Take Apple Music and iTunes, for example. Over the past decade, they have been quietly removing features which allowed you to manage files as .mp3 file format, and have been introducing the DRM-locked .m4a format, which not only can only be played in iTunes, it can only be played on the few selected machines you’ve specifically authorised. Even copying these files for backups is problematic, unless you use Apple’s own proprietary iCloud backup system, of course…
With websites, this problem is even more insidious. Facebook, Quora, and similar sites do everything in their power to gather as much data from you as possible. However, deleting your data is either difficult or nearly impossible, and exporting it out is a slow and intentionally painful process.
What futurists seem to be really worried about here is that because we build up files which can only be used or accessed in literally one place, we become entirely at the mercy of software and websites that use them. If they go out of business, make a technical mistake with their storage software, or simply make an executive decision, customers lose their purchases and data. Customers cannot leave, no matter how poorly they treat their customers, or how much they decide to charge them.
Renewing an Old Solution – Adversarial Interoperability
One solution that a few technology pundits and computer industry legal experts have been discussing is Adversarial Interoperability. This refers to the legality of allowing one software package or website to open and use a competitor’s file formats. It’s very close to the idea of universal file standards (like we see with most of the internet), and is a natural enemy of DRM.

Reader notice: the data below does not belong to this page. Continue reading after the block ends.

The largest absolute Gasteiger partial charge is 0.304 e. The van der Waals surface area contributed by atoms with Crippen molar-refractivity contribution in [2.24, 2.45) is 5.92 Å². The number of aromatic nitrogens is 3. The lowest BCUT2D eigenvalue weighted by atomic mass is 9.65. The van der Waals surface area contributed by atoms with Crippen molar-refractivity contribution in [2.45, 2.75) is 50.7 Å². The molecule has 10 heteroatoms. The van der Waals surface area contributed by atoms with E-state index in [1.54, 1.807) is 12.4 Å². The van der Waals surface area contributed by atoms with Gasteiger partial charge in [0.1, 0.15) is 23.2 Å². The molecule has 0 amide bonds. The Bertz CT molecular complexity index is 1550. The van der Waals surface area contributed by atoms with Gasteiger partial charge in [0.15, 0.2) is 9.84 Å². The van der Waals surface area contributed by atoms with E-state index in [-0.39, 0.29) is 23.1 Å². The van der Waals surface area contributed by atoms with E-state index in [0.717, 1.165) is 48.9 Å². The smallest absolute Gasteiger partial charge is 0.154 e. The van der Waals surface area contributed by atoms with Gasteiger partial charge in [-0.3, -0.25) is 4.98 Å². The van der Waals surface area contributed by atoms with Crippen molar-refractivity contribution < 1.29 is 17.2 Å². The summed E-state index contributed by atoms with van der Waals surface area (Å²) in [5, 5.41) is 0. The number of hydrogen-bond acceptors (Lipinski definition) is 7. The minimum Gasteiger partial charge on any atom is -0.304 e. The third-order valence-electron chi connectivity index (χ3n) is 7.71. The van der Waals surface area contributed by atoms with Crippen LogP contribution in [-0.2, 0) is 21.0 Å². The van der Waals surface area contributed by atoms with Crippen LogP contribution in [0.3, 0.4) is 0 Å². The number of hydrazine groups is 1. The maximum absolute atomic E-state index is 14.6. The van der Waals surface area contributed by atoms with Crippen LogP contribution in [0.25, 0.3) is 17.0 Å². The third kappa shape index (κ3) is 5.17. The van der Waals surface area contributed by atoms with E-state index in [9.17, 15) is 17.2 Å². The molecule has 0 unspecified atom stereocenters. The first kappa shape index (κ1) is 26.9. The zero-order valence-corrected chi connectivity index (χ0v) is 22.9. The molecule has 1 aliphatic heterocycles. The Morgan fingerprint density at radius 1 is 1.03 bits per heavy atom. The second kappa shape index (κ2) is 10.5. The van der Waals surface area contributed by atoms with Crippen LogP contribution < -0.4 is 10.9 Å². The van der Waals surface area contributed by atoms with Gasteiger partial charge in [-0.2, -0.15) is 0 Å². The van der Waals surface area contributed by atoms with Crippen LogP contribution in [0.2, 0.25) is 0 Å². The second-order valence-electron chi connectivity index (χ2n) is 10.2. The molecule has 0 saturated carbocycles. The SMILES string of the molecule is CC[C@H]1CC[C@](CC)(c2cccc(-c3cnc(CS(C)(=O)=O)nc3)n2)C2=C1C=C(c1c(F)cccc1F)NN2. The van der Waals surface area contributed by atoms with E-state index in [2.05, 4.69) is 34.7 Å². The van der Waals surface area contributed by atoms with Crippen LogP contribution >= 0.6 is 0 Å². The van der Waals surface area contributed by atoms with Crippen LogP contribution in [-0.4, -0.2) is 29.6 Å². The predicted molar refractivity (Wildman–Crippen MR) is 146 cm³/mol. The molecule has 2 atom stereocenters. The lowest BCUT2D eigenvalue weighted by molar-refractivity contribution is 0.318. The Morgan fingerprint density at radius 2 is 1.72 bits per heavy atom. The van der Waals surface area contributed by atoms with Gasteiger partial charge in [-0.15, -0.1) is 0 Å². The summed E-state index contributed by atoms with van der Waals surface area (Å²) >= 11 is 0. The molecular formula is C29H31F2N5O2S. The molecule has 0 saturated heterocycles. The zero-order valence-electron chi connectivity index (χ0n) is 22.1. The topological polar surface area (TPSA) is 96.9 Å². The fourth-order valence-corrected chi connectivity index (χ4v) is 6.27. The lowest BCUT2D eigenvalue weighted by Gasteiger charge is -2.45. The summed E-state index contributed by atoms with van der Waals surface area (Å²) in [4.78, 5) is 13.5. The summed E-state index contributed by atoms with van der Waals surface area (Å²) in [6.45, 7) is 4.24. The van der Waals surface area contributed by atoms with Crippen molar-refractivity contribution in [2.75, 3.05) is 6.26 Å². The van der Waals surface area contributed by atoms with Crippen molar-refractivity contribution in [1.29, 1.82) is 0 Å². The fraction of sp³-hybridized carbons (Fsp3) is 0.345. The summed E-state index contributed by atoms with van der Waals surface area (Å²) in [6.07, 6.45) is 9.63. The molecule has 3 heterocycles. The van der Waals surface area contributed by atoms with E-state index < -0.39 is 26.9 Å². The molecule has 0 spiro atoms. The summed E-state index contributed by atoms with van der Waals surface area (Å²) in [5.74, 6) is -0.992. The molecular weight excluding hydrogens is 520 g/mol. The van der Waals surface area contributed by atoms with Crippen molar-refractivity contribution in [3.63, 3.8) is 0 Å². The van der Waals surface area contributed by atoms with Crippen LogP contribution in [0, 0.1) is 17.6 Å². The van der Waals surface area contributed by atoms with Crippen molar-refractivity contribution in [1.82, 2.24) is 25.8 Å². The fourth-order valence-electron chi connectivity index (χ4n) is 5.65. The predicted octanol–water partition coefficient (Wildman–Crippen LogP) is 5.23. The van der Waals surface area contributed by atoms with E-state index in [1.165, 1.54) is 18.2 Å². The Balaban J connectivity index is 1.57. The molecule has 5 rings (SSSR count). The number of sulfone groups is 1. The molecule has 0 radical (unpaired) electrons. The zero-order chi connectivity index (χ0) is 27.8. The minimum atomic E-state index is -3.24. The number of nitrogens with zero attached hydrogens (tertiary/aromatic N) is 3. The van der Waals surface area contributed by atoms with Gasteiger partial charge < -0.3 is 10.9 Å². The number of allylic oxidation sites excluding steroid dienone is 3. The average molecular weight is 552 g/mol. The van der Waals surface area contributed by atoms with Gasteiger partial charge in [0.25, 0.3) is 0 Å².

I’ve been discussing issues with file conversion in jewellery CAD for many years now, criticising several companies for their bad habits in making it difficult to convert from one file format to another, and how this blocks CAD software companies from becoming more popular design tools.
In the earliest days of the Internet, most file formats were designed to be universal because sharing files between machines was a relatively new innovation. Developers found it advantageous to use their own proprietary file formats as they could control the features. Making the files hard for others to open was seldom a priority, and more just a by-product of laziness. If a file format became popular enough in its use, copycat software appeared which was able to read and open these files. This ability of external software packages to be able to work on your files is the essence of adversarial interoperability, and this was how what we now consider to be industry standard file formats were chosen. Nowadays, however, proprietary file formats are becoming a feature of some of the largest software companies.
When social media first began, there was a concession to exporting data in some of the earliest blog tools (like Livejournal). However, over time those started to disappear as well, in favour of one-way interfaces where content is added but never fully removed.
By leaving file formats open and free, it encourages competition and gives independent developers not only market access, but the chance to raise the bar of all software in that area. Cory Doctorow’s case study of IBM PC compatibles during the 1980s shows just how big a role adversarial interoperability played in the PCs achieving market dominance.
According to the EFF’s own article on the subject, our future freedom of choice depends on bringing back the ability to export and transfer files between not only software packages, but websites. Given how much of our lives is now dedicated to creating and purchasing digital content (in the form of social media posts, ebooks, software, personal photos, etc.), having it locked away in a place only accessible by one business seems just too big of a risk.
If you’d like to know more, Cory Doctorow’s series of articles for Boing Boing and EFF have been excellent.